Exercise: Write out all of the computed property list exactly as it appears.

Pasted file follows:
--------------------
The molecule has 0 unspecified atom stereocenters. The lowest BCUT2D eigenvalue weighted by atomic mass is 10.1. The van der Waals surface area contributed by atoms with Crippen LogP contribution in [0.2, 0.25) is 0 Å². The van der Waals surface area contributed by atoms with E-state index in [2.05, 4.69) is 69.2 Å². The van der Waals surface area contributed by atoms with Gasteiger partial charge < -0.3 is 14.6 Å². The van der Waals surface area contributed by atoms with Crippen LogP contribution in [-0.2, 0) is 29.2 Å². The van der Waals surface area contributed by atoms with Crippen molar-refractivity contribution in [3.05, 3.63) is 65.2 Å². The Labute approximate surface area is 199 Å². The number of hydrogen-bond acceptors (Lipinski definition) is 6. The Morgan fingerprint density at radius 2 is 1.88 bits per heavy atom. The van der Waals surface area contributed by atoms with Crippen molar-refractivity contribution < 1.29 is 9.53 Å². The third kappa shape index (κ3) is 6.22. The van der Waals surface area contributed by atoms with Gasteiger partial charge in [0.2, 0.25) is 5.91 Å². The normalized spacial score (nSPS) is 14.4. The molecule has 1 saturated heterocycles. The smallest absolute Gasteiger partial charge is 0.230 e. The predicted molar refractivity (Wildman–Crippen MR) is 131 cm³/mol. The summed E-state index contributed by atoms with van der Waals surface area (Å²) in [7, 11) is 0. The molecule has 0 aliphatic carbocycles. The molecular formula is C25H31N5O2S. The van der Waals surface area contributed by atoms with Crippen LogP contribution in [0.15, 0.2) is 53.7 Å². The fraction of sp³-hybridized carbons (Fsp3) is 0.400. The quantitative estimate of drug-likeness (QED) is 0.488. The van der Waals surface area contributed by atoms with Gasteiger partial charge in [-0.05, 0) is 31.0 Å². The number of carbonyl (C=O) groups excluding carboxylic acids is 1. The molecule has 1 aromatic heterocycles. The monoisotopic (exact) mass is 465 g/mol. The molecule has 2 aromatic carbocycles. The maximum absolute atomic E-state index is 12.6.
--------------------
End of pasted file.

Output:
The molecule has 0 unspecified atom stereocenters. The lowest BCUT2D eigenvalue weighted by atomic mass is 10.1. The van der Waals surface area contributed by atoms with Crippen LogP contribution in [0.2, 0.25) is 0 Å². The van der Waals surface area contributed by atoms with E-state index in [2.05, 4.69) is 69.2 Å². The van der Waals surface area contributed by atoms with Gasteiger partial charge < -0.3 is 14.6 Å². The van der Waals surface area contributed by atoms with Crippen LogP contribution in [-0.2, 0) is 29.2 Å². The van der Waals surface area contributed by atoms with Crippen molar-refractivity contribution in [3.05, 3.63) is 65.2 Å². The Labute approximate surface area is 199 Å². The number of hydrogen-bond acceptors (Lipinski definition) is 6. The Morgan fingerprint density at radius 2 is 1.88 bits per heavy atom. The van der Waals surface area contributed by atoms with Crippen molar-refractivity contribution < 1.29 is 9.53 Å². The third kappa shape index (κ3) is 6.22. The van der Waals surface area contributed by atoms with Gasteiger partial charge in [0.2, 0.25) is 5.91 Å². The normalized spacial score (nSPS) is 14.4. The molecule has 1 saturated heterocycles. The smallest absolute Gasteiger partial charge is 0.230 e. The predicted molar refractivity (Wildman–Crippen MR) is 131 cm³/mol. The summed E-state index contributed by atoms with van der Waals surface area (Å²) in [7, 11) is 0. The molecule has 0 aliphatic carbocycles. The molecular formula is C25H31N5O2S. The van der Waals surface area contributed by atoms with Crippen LogP contribution in [0.15, 0.2) is 53.7 Å². The fraction of sp³-hybridized carbons (Fsp3) is 0.400. The quantitative estimate of drug-likeness (QED) is 0.488. The van der Waals surface area contributed by atoms with Gasteiger partial charge in [-0.05, 0) is 31.0 Å². The number of carbonyl (C=O) groups excluding carboxylic acids is 1. The molecule has 1 aromatic heterocycles. The monoisotopic (exact) mass is 465 g/mol. The molecule has 2 aromatic carbocycles. The maximum absolute atomic E-state index is 12.6.